When media personality Zoe Marshall’s mum passed away 12 years ago, she had no idea how much grief could help her grow. Since then, the vivacious mum and wife of footballer Benji Marshall has worked tirelessly to navigate the ups and downs of loss, proving that there is life – a bright, vibrant, purpose-filled life – amidst tragedy.

At the tender age of twenty Zoe Marshall discovered her mum Jan had breast cancer. After numerous rounds of chemo and radiotherapy, Jan’s weakened immune system was hit with pneumonia, which eventually claimed her life. With minimal life skills, zero stability and few people to lean on, Zoe had to learn not just how to survive, but to thrive. Here, she shares her courageous story.

1. How did your mum cope with her diagnosis and consequent treatment?

She was always the most amazing woman but it just heightened that. She was so strong, so positive, such a fighter. She didn’t give up until the end – she didn’t give up at all. I had to give her permission to go because she wouldn’t leave.

2. Giving her permission to leave must have taken so much strength on your part, right?

It was the most exquisite moment of my life – apart from the birth of my son. At times mum’s death feels more exquisite and I don’t know why, maybe because it’s finite or that I haven’t really ever acknowledged how beautiful it was, but it was just profound.

It was just her and I when I came into this world and it was just her and I when she left. I didn’t call everyone around to say their goodbyes, I didn’t panic her. It was like I had this wisdom, despite knowing so little about death, that allowed me to be completely in sync with mum. It was just incredible.

3. In those final moments were you ever scared?

The doctor came in and told me she was going to go. He warned me that it can be quite traumatic for some people so just be aware of that, but for some reason I had no fear around that. I think it’s because it was my worst nightmare so I just went into auto pilot, management mode. I just made it all about mum and said to myself, “I don’t know what I’m doing so let’s just go head first.” There’s no other way around it. I couldn’t turn and crumble because she needed me. She’d been there for everything in my life and then if I was going to be selfish and make it about me, what kind of experience is that for her to go out on. So it wasn’t a thought, I was just ‘in it’.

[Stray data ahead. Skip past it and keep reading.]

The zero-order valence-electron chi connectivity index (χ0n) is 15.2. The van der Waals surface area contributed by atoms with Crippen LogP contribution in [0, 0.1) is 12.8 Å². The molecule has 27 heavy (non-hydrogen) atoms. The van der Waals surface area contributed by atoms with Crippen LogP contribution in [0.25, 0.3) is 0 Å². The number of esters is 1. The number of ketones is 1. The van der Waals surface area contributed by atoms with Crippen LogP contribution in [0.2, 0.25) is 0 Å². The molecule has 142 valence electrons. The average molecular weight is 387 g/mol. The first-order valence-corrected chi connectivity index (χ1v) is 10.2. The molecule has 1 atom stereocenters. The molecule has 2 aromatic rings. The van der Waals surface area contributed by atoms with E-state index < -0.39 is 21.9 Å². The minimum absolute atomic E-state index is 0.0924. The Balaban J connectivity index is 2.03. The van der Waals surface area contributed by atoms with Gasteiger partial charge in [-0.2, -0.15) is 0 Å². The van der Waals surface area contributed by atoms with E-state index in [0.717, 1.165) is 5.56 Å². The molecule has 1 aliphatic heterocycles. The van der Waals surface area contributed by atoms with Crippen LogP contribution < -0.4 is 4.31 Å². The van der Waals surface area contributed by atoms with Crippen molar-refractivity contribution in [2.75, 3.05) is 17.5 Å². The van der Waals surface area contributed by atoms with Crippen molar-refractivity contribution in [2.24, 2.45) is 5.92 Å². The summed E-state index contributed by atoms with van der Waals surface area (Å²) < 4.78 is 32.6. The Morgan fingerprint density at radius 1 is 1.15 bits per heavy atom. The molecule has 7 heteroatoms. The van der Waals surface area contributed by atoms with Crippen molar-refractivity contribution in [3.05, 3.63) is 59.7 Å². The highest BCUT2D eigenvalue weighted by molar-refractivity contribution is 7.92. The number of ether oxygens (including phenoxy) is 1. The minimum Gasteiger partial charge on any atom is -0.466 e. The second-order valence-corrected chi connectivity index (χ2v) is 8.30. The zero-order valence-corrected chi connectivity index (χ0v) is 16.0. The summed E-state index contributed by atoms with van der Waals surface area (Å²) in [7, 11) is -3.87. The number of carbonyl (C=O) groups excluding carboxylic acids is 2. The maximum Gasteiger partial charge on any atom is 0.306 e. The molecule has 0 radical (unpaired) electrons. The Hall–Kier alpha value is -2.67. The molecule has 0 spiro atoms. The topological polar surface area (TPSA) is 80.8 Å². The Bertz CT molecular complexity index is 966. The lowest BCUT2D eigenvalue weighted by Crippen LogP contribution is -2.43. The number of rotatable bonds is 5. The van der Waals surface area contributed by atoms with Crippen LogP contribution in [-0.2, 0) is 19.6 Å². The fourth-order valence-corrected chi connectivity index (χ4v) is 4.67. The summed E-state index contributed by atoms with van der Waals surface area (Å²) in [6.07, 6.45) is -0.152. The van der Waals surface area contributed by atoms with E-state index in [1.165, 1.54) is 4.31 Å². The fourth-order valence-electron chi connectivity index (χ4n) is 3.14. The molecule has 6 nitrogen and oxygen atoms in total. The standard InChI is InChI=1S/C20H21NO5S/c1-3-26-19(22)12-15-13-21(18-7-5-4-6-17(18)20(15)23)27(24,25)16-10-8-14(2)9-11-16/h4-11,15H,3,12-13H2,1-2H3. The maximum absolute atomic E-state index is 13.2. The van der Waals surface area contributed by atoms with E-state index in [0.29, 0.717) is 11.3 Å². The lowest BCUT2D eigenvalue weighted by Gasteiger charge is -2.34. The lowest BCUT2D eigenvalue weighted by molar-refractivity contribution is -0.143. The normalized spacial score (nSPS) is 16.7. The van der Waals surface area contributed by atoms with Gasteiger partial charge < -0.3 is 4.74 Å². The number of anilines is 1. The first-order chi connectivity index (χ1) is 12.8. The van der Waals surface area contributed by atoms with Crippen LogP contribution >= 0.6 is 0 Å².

4. What was the moment of her passing like?

She was alive – in and out of consciousness – all night. It was the early hours of the morning and it was just her and I and it was so beautiful. She was the shell of the woman that she had always been, cancer just ravages all of you, but it was just so peaceful and beautiful. We had had conversations the night before and she had really just said everything she needed to say to me and I said everything I wanted to say to her. I wish I’d asked more questions in retrospect but at that point in time it was really beautiful.

I became the mum, I held the space for her to relax. I just wanted her to be in as much peace as she could be in and she really was. There was lots of small, beautiful strange moments and I think that’s what death is.

As her breathing became more laboured I could sense she was going. I was holding her hand and I knew she needed to know I was going to be okay. So I just said “I’m so okay. I’m going to be so wonderful and all I ask of you, if you can – no pressure but if you can – can you give me a sign.” She was still very restful and then she squeezed my hand and she left. It was so beautiful. It was just so beautiful.

5. So she gave you a sign?

The extraordinary thing about it all is that she did give me a sign and she continues to do so. After she passed I eventually went home, I was living in an apartment on the 38th floor in the city and I hadn’t been home in quite awhile and all the doors and windows were shut. I went in and the place was covered in moths, like flying around, so many moths that it was so odd. They’re not the prettiest thing, but I was totally fine with that, whatever way you want to show up is cool, but it became ‘the thing’ and she’s turned up everywhere. She’s turned up the night before my wedding and when we bought our house she was at the front door. I see her when I’m with my baby and she’s in his room. She kept her promise.

6. Does knowing she’s there give you some resolve?

It’s not the same. It’s so hard, especially when you have a baby. So, so hard.

7. How did you get through those first hours, days and weeks?

To be honest I was purely in denial for a really long time. I couldn’t comprehend her being gone for years – it’s only been a handful of years since I’ve really recognised it. The denial really protected me, I don’t think I would have been able to cope. I would have been severely mentally unwell if I stepped into that grief immediately. That wasn’t a choice, that was just self preservation on a subconscious level. I used to say “if she ever died I would kill myself”, and I think that’s quite literal, so denial was key to my survival.